Date of this Version
The normal total rainfall for the summer rainfall areas in South Africa is 664 mm. Since 1963, the country has recorded 16 seasons below normal and 14 above normal. Since the 1982–83 season, 7 seasons have been below normal and 4 have been above normal. Of these last 11 years, two rainy seasons recorded less than 75% of normal rainfall, which is a coarse estimation of severe drought. These seasons were 1982–83, when an average total of only 408 mm was measured, and 1992–93, when the average total was 484 mm. Although 1991–92 has been called the worst drought this century, for the stations used in this survey, the average total was 510 mm, or about 77% of normal.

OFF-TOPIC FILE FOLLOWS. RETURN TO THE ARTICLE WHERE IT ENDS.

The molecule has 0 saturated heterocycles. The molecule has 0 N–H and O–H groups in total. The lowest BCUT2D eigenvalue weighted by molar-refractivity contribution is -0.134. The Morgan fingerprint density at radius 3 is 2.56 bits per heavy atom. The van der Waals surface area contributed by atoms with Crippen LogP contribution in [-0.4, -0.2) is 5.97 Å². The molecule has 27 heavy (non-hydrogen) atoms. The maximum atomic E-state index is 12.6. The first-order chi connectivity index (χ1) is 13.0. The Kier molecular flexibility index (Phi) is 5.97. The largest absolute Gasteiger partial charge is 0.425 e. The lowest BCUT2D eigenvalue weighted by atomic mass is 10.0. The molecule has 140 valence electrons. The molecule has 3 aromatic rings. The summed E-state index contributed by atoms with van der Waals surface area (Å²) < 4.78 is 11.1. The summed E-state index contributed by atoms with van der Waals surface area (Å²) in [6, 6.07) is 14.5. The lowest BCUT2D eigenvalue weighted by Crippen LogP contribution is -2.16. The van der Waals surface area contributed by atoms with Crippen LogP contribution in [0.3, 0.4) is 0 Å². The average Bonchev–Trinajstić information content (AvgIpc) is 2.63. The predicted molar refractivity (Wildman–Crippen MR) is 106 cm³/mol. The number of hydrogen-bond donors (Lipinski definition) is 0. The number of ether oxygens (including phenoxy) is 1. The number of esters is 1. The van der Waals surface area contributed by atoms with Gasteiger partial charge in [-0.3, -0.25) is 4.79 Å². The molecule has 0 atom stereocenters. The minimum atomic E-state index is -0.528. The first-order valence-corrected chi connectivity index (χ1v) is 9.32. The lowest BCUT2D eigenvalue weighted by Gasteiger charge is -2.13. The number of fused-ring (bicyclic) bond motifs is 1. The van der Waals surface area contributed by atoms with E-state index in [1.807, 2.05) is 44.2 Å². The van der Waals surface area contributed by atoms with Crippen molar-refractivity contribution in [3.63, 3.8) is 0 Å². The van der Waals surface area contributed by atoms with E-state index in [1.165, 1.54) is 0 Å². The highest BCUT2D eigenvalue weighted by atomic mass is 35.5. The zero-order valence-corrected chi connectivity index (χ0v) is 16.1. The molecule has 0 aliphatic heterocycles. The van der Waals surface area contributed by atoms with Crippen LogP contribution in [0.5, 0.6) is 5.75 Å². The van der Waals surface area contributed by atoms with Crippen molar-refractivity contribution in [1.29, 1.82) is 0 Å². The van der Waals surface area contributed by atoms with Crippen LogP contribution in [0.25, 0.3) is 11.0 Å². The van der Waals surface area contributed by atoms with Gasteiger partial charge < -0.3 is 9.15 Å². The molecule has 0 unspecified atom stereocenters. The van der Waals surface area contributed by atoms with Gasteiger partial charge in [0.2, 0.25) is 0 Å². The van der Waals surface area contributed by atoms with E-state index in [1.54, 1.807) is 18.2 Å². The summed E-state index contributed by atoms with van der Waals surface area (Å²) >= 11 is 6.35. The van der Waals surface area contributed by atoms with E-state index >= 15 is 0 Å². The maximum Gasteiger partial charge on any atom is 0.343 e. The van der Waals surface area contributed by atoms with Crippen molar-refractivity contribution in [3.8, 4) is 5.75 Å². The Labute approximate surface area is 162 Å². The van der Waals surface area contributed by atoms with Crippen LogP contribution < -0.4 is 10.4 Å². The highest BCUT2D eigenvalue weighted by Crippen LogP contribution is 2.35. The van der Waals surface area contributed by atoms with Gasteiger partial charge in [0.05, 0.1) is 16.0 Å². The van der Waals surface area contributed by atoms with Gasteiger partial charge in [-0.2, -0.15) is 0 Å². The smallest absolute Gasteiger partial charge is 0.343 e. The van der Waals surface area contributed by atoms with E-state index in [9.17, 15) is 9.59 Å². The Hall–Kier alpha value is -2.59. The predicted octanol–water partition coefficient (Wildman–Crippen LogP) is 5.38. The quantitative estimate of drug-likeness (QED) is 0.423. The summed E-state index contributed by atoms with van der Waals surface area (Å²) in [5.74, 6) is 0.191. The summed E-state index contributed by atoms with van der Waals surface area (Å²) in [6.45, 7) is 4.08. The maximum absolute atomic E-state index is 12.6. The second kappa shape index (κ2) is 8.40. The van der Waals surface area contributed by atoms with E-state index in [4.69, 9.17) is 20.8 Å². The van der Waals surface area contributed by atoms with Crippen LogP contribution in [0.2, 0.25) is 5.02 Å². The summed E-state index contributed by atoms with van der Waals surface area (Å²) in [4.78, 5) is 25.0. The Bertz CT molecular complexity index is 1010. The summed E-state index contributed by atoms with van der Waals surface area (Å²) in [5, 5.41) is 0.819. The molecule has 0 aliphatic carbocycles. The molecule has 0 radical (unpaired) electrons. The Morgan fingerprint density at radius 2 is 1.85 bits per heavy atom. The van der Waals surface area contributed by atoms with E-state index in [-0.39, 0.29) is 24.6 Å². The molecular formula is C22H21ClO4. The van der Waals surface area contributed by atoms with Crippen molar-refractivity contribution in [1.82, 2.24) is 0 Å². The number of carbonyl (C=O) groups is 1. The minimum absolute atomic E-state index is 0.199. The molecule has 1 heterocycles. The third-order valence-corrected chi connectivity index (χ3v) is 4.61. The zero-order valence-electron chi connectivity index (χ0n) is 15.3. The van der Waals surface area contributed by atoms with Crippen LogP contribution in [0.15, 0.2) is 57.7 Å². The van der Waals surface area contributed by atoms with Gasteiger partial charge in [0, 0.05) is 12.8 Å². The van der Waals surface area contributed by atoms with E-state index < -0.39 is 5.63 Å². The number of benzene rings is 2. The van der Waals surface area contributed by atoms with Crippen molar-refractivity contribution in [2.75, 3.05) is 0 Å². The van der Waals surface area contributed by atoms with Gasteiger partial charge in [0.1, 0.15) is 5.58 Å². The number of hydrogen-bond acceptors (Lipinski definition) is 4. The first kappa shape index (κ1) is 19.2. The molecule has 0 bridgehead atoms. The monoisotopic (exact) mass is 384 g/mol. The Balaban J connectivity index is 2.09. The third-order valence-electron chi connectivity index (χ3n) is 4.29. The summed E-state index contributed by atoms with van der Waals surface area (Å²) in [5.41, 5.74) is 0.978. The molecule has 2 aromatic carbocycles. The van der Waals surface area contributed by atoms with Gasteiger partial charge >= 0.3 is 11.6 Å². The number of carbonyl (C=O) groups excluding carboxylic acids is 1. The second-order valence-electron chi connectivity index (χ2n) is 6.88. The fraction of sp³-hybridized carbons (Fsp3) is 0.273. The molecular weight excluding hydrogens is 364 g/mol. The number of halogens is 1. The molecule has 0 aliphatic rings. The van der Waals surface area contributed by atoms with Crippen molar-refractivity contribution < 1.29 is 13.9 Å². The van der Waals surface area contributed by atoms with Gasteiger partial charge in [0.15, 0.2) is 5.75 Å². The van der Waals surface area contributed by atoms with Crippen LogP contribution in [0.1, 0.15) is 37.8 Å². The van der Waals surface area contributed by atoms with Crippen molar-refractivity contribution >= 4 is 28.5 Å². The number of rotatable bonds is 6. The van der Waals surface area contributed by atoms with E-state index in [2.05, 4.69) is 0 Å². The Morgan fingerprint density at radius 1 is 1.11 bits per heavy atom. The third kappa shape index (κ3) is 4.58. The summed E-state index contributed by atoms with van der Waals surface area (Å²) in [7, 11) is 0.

The 1981–82 and 1982–83 as well as 1991–92 and 1992–93 seasons were close to being only 75% of normal rainfall. These are the only occasions in the last 70 years that two consecutive summer rainy seasons have had such seriously inadequate rainfall. Fortunately, the geographical and temporal distribution of rainfall varies seasonally, and in 1992–93, adequate rain fell on the main summer cropping areas of South Africa to save the country from experiencing two disastrous crop failures. The greatest impacts of these two very dry seasons were the low levels of surface water stored in dams on which most industrial and urban areas depend and low ground water reserves for boreholes, which support most irrigation and many rural communities. In addition, the sugar industry in Natal and Zululand on the normally wet east coast has been seriously damaged and many sugar mills have closed. Farming and rural communities with accumulated capital losses and mounting debt cannot hope to recover as quickly as the grazing grasses did following good rains in October and November 1993.